An artist’s impression of the proposed Toursim Hub in Motherwell.


An artist’s impression of the proposed Lifestyle Centre in Motherwell.


He saw the penetration of the craft beer industry is a perfect way to drive the township tourism agenda. This was made even more attractive by the fact that he already owns a bar in the township, so he has a very close proximity to the market.

Doing things differently

The craft beer industry prides itself on its exclusivity. Unlike mass producers such as South African Breweries (SAB), microbreweries are not as aggressive on their marketing. This is something Siya discovered early on when speaking to different microbrewers; and he decided to buck this trend.


“Microbrewers are fantastic at making beer, not so much with marketing. They also hold this belief that craft beer is a discovered drink and people will look for it, thus placing the responsibility on the customer. I realised that this approach was not going to work for the township market,

“It works for them because they are targeting a certain market. But we know our market, if so and so hasn’t seen it from Khanyi, it’s not going to fly,” says the astute businessman.



A consumer-oriented product

Kasi Craft Beer is brewed at Dockside Brewery which is owned by microbrewer extraordinaire, Karl Schlaphoff (45) and located at The Grand Hotel in Centrahill. 469 Enterprises has sole sale and distribution rights. Once the brewing and bottling process is complete, it’s distributed to certain bars and pubs in the township, namely: 469 Barlounge in Motherwell, Dopparoz in KwaZakhele and Jeya’s Lounge in New Brighton.

Master Brewer at Dockside Brewery, Karl Schlaphoff.

Staying true to their ethos of making a craft beer that embodies the aspirations of their target market, both Karl and Siya have had to adjust the product to achieve the kind of taste and aesthetic that appeals to the township market.

“Craft beer traditionally comes in a brown bottle, but we’ve had to change this when we tested the product with the market. As you know in the township, there’s a perceived status and prestige that comes with drinking out of a green bottle. We then changed it to the green bottle at the customers’ request,” says Mandla.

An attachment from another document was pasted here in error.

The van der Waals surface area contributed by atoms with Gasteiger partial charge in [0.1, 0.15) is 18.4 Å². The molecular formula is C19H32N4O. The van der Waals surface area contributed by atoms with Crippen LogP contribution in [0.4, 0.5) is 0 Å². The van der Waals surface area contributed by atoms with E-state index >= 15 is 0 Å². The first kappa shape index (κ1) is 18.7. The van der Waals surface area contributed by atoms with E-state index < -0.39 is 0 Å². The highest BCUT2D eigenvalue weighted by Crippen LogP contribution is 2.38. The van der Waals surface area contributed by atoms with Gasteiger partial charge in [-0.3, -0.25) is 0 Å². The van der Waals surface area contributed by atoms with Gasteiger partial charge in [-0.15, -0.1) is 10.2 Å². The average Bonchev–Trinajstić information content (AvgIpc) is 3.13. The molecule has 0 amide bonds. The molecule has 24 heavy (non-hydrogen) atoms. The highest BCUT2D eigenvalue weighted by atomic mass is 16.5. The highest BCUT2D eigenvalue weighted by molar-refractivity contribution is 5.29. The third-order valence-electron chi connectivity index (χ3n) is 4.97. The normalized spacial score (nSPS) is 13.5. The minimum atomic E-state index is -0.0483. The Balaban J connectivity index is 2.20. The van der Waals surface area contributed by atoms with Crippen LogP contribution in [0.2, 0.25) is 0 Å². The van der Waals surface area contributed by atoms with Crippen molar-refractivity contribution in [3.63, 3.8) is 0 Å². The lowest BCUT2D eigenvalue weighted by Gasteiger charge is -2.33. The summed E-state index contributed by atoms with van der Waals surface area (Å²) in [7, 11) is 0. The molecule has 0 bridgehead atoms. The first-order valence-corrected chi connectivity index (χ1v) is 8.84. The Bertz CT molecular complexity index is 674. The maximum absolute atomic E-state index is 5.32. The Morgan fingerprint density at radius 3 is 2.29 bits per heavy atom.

“We also changed the alcohol percentage; it’s much lighter than most craft beers,”



When one door closes, Dockside Brewery opens

Siya initially took the Kasi Craft Beer idea to a number of microbreweries and they all closed their doors on him. It was only Karl at Dockside Brewery who believed in his idea; despite his reservations about the marketing strategies.

Siya and Karl talking shop, or beer, or both.

Karl has been brewing for almost 15 years and is a 3rd generation master brewer. He and his wife, Jane, opened Dockside Brewery in 2014 and have been running it ever since. They have a wide product range which includes beer flavoured biltong, ice-cream and even mustard.

“We make Kasi Craft Beer only for eKasi. That’s why you won’t find it in the suburbs. People must drive to the township if they want to have a Kasi Craft Beer,” says Karl.

You can follow Kasi Craft Beer, Siya Mandla and Dockside Brewery on their social media channels below:

Kasi Craft Beer:

Facebook: Kasi Craft Beer

Siya Mandla:

Facebook: Siya Mandla

Email: smandla4@gmail.com

Cell: 083 509 2574

Dockside Brewery:

Facebook: Dockside Brewery



3 thoughts on “Bucking the Craft Beer Trend With Kasi Craft Beer

  1. Great article Mr Melwa!

    If there’s a beer that I’ve been wanting to and actually been excited to have, it’s Kasi!

    Love the background and insight given in this article, my hat goes off to Mr Mandla, a true innovator.